To keep you and your pals from getting separated, GTA IV offers a party system. The party lobby is actually set in the outskirts of Liberty City. You're given plenty of guns and some vehicles to mess around with. You can stay and fight or run around the city if you like while waiting for the host to set up a match. And boy, are there a lot of options to choose from.



There are more than a dozen multiplayer modes if you count team and free-for-all variations. The bread-and-butter of multiplayer is Free Mode. This is a no-rules game that drops you into Liberty City with up to 15 other people to do as you please. You can invent your own custom games, waste time shooting one another or explore the city. As with almost all of the multiplayer modes, there are loads of options for the match. Turn on cops and each player will get their own individual wanted level. Set the time of day, weather, flow of traffic, weapons available -- there's very little you can't customize. Free Mode taps into the very core of GTA gameplay, which is to run around the city causing mayhem. Only now you can do it with 15 other like-minded individuals.



There are a number of other creative multiplayer offerings. The standard Deathmatch and Team Deathmatch can be interesting, since the cover system often slows the game a bit so it isn't as fast-paced as something like Quake. Unless, of course, you choose "all rockets" in which case death will become you many, many times. Mafiya Work has you and your competitors receiving phone errands from a mob boss. First to complete a mission scores some cash. Car Jack City has players vying to steal specially marked cars and return them in as pristine a condition as possible to a drop off point. Turf War is your standard capture-the-point. Or if you like vehicles you can try out GTA Race, which is like any other racing game except you can get out of your vehicle, jack your competitor's car and finish the race in any way you like -- or just blow up other people for the hell of it.



And then there is Cops n' Crooks, the best of the objective-based multiplayer games. This has two teams, one side lawmen, the other hoodlums. The crooks are trying to get to a randomly selected extraction point and the cops are trying to arrest them with bullets. This mode forces teamwork, as both teams must strategize on the fly and rely on one another to assist in navigation. It's a fun, addictive mode that will likely be the most popular of the team offerings.



On top of the various competitive modes, there are also three co-op offerings. These three "modes" are missions similar to what you might experience in the single-player game. Niko doesn't exist in multiplayer, but you still get cut-scenes and some unique dialogue wrapped around some fun missions. Co-op supports up to four players and only has some minor variables. Your objective never changes nor do the locations. You can up the difficulty and add more traffic if you want a challenge, but none of the co-op missions struck me as anything worth playing more than a couple of times. It's nice to have, but probably won't be what gamers buzz about when discussing GTA multiplayer.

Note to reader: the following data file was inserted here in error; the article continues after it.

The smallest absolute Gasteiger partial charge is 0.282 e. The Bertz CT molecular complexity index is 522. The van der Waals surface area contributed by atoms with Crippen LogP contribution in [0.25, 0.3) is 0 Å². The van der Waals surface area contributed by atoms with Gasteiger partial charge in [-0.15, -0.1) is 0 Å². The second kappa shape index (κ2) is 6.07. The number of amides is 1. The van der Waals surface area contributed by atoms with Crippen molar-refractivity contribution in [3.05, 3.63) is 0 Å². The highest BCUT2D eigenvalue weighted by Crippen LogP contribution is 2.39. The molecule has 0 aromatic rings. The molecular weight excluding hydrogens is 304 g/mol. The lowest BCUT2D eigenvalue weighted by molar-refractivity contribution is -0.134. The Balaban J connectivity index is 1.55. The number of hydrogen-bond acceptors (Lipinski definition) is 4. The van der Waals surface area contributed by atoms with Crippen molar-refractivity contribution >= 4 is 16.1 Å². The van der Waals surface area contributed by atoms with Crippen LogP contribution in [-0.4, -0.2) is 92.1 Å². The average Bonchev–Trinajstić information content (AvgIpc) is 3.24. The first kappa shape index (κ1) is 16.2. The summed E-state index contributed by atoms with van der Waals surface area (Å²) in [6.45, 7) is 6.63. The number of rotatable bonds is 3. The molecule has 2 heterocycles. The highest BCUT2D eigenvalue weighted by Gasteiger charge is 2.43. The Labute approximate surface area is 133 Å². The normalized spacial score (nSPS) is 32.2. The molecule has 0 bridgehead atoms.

As with just about every game, there are both ranked and unranked matches. Ranked matches are the only way to progress up the ranking system (from 0-10). Progressing up the ranks not only makes you feel better about yourself, but it opens up new clothing and accessories to better customize your character. There's not a lot of pull to rank up, though, because many of the modes don't use your custom character. The co-op modes and Cops n' Crooks use a different cast, so if those tend to be your primary focus, having new outfits for a character you never see isn't going to mean much.



I won't go so far as to say that GTA IV is the best multiplayer out there, but it's definitely among the best. Having Liberty City in full effect and only seeing occasional instances of slowdown is a real treat. When a few million people load hop online, it's anyone's guess how the game will hold up, but from my experience, playing with 16 people in Free Mode only caused occasional hiccups. Certainly not enough to make me stop playing.



For those curious about SIXAXIS controls, there are in full force in GTA IV. You can guide boats, bikes and cars tilting the controller. This only works well with boats, however, as bikes are far too squirrelly for the clumsy movements of SIXAXIS control. Helicopters are also very tough to control in this fashion -- it's as if Rockstar thought they were making a game about dragons. The mini-games, particularly bowling, also work with your guided movements and handle well. If you want traditional controls, you can turn SIXAXIS off for each individual input -- from the various vehicle types to reloading guns to specific mini-games. It's worth giving SIXAXIS a shot, but most likely you will shut this off.